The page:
For a long time those who worked installing insulation were referred to as asbestos workers because asbestos was an extremely common material used for insulating. Insulation made of asbestos was found, and still can be found, wrapped around just about any piece of equipment where heat or fire was an issue. This includes generators, boilers, furnaces, ovens, pipes, and electrical wires. Anyone who may have worked with or around this type of equipment could have faced exposure to the asbestos insulation that was being used.
Insulation must usually be cut to fit into whatever piece of equipment it is meant to protect. Anytime asbestos insulation was cut, sanded, sawed, or ground, tiny asbestos fibers were released into the air. Once in the air, they could easily be ingested into the body in some manner. Insulation workers often did not wear any protective gear, let alone breathing equipment. Even vermiculite, a safe insulation material, may be contaminated with asbestos, since the two minerals are often found in the same deposits.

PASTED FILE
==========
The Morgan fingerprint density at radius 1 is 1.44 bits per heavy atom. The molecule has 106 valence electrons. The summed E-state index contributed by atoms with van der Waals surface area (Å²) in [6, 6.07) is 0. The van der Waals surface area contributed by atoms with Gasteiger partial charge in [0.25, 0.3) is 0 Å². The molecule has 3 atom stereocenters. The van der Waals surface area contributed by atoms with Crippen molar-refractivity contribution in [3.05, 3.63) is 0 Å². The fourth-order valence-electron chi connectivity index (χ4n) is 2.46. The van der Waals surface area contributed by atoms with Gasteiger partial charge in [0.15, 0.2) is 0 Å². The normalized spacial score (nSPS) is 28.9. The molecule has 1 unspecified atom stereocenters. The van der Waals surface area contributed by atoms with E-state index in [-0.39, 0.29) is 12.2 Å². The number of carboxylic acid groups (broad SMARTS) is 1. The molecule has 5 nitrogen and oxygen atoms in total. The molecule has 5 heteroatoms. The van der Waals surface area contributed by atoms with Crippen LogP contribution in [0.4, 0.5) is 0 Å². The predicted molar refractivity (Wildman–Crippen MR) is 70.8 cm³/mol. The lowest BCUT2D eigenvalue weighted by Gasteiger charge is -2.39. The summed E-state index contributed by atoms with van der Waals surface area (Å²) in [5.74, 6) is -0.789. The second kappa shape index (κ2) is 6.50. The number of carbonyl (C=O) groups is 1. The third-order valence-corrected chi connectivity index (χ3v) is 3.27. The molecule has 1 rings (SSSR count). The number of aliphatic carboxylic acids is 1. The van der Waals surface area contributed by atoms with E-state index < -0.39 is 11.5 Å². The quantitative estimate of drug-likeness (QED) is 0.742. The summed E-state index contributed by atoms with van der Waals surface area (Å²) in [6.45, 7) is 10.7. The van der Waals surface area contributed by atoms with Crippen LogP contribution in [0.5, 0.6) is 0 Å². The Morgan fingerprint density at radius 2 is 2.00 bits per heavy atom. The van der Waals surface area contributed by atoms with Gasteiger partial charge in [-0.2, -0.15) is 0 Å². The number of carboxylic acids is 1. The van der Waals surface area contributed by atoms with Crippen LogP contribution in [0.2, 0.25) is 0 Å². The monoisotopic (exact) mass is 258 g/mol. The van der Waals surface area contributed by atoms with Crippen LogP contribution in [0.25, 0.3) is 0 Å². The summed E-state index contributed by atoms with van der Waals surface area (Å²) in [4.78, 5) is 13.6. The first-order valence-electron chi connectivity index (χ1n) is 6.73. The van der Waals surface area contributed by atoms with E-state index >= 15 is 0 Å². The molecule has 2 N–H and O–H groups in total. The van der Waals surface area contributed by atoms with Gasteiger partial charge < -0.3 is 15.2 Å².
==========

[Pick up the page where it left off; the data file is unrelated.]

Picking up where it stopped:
But it wasn’t just the workers who were exposed. Homeowners who installed their own insulation could have been in danger. However, by the mid 1970s there were warnings issued about the dangers of asbestos and asbestos-related products had begun to come off the market. Though most insulation no longer contains asbestos, it has not been completely banned in all products, and some older buildings may still contain asbestos insulation. Those performing renovations on homes or offices should contact a licensed abatement professional if they suspect the presence of asbestos.